This unusual picture book will spark many questions from young children about the customs and lifestyles of their peers all...

BY DAY, BY NIGHT

Designed as a fundraiser for The Global Orphan Project, and dedicated to “the millions of children who find themselves alone,” this book tells the story of a typical day for children all over the world, from getting up to going to bed.

Globalism is the continued theme as So’s lively pencil-and-watercolor vignettes show children from many countries engaged in typical activities: waking, washing, dressing, eating and greeting. Different customs and approaches to life’s many activities are skillfully depicted. Different ways of carrying an infant are illustrated; an Asian girl reads a book while riding a buffalo through a rice paddy; barefoot boys kick around a soccer ball in a South American city; a tiny African boy is gently held by his grandfather. Children are shown enjoying the changing seasons, from an African rainstorm to skating in Central Park. In spite of all the different ways children are brought up, they have in common the love of companions and their own hopes, dreams and curiosity. Delightfully free and imaginative, So’s illustrations convey the global message in great depth, accompanied by Gibson’s simple rhyming text. The challenge of depicting children from many different cultures without resorting to obvious stereotyping is successfully met.

This unusual picture book will spark many questions from young children about the customs and lifestyles of their peers all over the globe. (Picture book. 5-8)

Pub Date: Oct. 1, 2014

ISBN: 978-1-59078-991-9

Page Count: 32

Publisher: Boyds Mills

Review Posted Online: July 16, 2014

Kirkus Reviews Issue: Aug. 1, 2014

Did you like this book?

No Comments Yet

The dynamic interaction between the characters invites readers to take risks, push boundaries, and have a little unscripted...

CLAYMATES

Reinvention is the name of the game for two blobs of clay.

A blue-eyed gray blob and a brown-eyed brown blob sit side by side, unsure as to what’s going to happen next. The gray anticipates an adventure, while the brown appears apprehensive. A pair of hands descends, and soon, amid a flurry of squishing and prodding and poking and sculpting, a handsome gray wolf and a stately brown owl emerge. The hands disappear, leaving the friends to their own devices. The owl is pleased, but the wolf convinces it that the best is yet to come. An ear pulled here and an extra eye placed there, and before you can shake a carving stick, a spurt of frenetic self-exploration—expressed as a tangled black scribble—reveals a succession of smug hybrid beasts. After all, the opportunity to become a “pig-e-phant” doesn’t come around every day. But the sound of approaching footsteps panics the pair of Picassos. How are they going to “fix [them]selves” on time? Soon a hippopotamus and peacock are staring bug-eyed at a returning pair of astonished hands. The creative naiveté of the “clay mates” is perfectly captured by Petty’s feisty, spot-on dialogue: “This was your idea…and it was a BAD one.” Eldridge’s endearing sculpted images are photographed against the stark white background of an artist’s work table to great effect.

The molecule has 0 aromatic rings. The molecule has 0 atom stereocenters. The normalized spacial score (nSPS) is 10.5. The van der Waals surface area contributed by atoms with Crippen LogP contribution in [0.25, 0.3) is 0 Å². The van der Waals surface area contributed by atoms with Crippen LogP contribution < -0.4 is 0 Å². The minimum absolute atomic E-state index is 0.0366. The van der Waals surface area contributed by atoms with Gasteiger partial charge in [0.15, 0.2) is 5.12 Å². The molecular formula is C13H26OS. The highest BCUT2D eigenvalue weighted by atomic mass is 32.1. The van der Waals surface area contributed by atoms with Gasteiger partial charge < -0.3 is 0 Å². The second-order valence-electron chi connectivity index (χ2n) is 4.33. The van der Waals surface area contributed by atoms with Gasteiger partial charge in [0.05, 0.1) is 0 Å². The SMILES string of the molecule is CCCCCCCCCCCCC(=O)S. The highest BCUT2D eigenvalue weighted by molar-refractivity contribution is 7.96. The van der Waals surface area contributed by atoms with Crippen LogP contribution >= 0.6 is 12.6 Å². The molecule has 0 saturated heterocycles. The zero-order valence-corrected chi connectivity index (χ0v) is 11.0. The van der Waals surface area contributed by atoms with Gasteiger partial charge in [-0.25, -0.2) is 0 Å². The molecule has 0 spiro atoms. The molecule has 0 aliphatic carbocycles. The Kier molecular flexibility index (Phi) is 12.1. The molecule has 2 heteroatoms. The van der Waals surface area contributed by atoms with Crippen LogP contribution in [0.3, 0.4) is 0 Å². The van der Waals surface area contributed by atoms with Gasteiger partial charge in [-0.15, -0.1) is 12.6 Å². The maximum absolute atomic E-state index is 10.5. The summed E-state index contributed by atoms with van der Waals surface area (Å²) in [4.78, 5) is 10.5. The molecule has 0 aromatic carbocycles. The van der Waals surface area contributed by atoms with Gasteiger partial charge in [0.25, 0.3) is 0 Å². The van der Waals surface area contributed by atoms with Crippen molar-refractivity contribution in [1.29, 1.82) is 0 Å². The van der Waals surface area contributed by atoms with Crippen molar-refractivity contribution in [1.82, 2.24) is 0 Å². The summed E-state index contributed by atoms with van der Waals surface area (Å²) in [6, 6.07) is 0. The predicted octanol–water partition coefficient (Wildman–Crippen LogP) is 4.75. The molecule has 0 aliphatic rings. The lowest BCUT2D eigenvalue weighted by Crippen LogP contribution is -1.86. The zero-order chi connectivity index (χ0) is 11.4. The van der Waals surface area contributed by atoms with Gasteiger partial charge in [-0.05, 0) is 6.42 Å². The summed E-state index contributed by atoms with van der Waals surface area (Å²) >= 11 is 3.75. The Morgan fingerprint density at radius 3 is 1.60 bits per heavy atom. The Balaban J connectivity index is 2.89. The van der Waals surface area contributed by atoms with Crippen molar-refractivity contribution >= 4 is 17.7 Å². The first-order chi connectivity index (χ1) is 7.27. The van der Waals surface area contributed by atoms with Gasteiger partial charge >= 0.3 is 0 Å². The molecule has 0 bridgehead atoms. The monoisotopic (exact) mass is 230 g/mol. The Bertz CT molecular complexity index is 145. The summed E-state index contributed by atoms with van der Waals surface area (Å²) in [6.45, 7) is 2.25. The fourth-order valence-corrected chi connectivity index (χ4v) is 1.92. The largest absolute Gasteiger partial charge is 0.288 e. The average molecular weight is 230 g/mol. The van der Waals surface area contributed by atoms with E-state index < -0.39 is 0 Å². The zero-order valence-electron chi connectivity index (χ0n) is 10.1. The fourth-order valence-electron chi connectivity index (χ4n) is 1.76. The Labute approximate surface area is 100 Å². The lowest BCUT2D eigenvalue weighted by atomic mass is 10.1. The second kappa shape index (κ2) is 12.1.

The dynamic interaction between the characters invites readers to take risks, push boundaries, and have a little unscripted fun of their own . (Picture book. 5-8)

Pub Date: June 20, 2017

ISBN: 978-0-316-30311-8

Page Count: 40

Publisher: Little, Brown

Review Posted Online: March 29, 2017

Kirkus Reviews Issue: April 15, 2017

Did you like this book?

No Comments Yet

A jam-packed opener sure to satisfy lovers of the princess genre.

SNOW PLACE LIKE HOME

From the Diary of an Ice Princess series

Ice princess Lina must navigate family and school in this early chapter read.

The family picnic is today. This is not a typical gathering, since Lina’s maternal relatives are a royal family of Windtamers who have power over the weather and live in castles floating on clouds. Lina herself is mixed race, with black hair and a tan complexion like her Asian-presenting mother’s; her Groundling father appears to be a white human. While making a grand entrance at the castle of her grandfather, the North Wind, she fails to successfully ride a gust of wind and crashes in front of her entire family. This prompts her stern grandfather to ask that Lina move in with him so he can teach her to control her powers. Desperate to avoid this, Lina and her friend Claudia, who is black, get Lina accepted at the Hilltop Science and Arts Academy. Lina’s parents allow her to go as long as she does lessons with grandpa on Saturdays. However, fitting in at a Groundling school is rough, especially when your powers start freak winter storms! With the story unfurling in diary format, bright-pink–highlighted grayscale illustrations help move the plot along. There are slight gaps in the storytelling and the pacing is occasionally uneven, but Lina is full of spunk and promotes self-acceptance.

A jam-packed opener sure to satisfy lovers of the princess genre. (Fantasy. 5-8)

Pub Date: June 25, 2019

ISBN: 978-1-338-35393-8

Page Count: 128

Publisher: Scholastic

Review Posted Online: March 27, 2019

Kirkus Reviews Issue: April 15, 2019

Did you like this book?

No Comments Yet
more